Originally Posted by M2
I agree. Yet the question is how much is that worth. One thing to keep in mind is that even the "bad" defensive CFs are usually pretty good fielders. Trout might not even be the best defensive CF on his own team. Peter Bourjos is no slouch.
We see this at work on the Reds. Drew Stubbs is a talented CF, but he's just sort of average for his position because guys like Carlos Gomez and Michael Bourn also play CF. Excellence in CF is pretty common and it's a bit premature to declare Trout superior to his group of highly qualified peers.
So definitely give Trout points for defense, but I recommend a little reserve in turning it into a gazillion dollar prize. He has a solid defensive advantage. If everything else is equal, then that should put him over the top. I think some analysis on this has been quick to get to everything else is equal.
What percentage of the outcome of baseball games do you think is a function of defensive performance?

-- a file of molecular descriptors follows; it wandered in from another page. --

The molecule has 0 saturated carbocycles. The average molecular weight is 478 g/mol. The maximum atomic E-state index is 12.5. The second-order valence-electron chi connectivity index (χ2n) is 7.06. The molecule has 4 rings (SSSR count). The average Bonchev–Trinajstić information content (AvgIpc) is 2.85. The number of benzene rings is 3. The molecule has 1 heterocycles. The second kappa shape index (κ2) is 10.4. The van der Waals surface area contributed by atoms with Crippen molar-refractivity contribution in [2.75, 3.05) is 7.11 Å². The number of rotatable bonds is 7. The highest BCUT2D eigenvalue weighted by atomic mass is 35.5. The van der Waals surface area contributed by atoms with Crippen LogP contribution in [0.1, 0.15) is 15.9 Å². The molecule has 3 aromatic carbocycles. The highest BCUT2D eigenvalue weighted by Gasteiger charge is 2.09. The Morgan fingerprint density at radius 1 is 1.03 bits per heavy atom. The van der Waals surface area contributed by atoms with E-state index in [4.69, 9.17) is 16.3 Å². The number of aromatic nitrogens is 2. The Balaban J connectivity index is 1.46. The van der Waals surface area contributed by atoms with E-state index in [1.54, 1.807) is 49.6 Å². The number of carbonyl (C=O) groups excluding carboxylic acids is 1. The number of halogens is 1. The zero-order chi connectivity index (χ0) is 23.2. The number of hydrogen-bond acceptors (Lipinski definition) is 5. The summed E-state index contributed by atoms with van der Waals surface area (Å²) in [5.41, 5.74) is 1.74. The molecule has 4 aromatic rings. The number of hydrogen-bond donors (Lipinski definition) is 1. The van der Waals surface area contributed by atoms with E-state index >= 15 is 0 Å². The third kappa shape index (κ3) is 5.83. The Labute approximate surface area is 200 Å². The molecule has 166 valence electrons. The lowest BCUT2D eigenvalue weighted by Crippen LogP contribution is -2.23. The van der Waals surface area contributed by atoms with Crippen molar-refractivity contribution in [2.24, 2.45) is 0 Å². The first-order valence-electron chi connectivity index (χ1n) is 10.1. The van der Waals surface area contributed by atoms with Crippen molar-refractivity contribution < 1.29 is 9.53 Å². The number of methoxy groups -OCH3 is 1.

I ask because your method of valuing defense seems to relegate it to a mere marginal contribution that has no sense of scale and which shouldn't even be considered if the player has an advantage at the plate.
I don't think that actually reflects how you value defense. That logic says Adam Dunn should be playing the outfield still. If defensive value has some scale associated with it, it should be treated as such. Maybe you think the difference in defense isn't worth more than say, 5 runs. I'd disagree, but at least then we can do the math. But when you treat it as a mere tie-breaker, you basically dismiss it entirely.
And if you treat multiple aspects of the game that way, you miss that those other things, small on their own, can add up to a fairly significant number in aggregate.
Let's take defense out of the question entirely. If we include all PA outcomes (e.g. double plays) and baserunning, do you think Cabrera was more productive than Trout?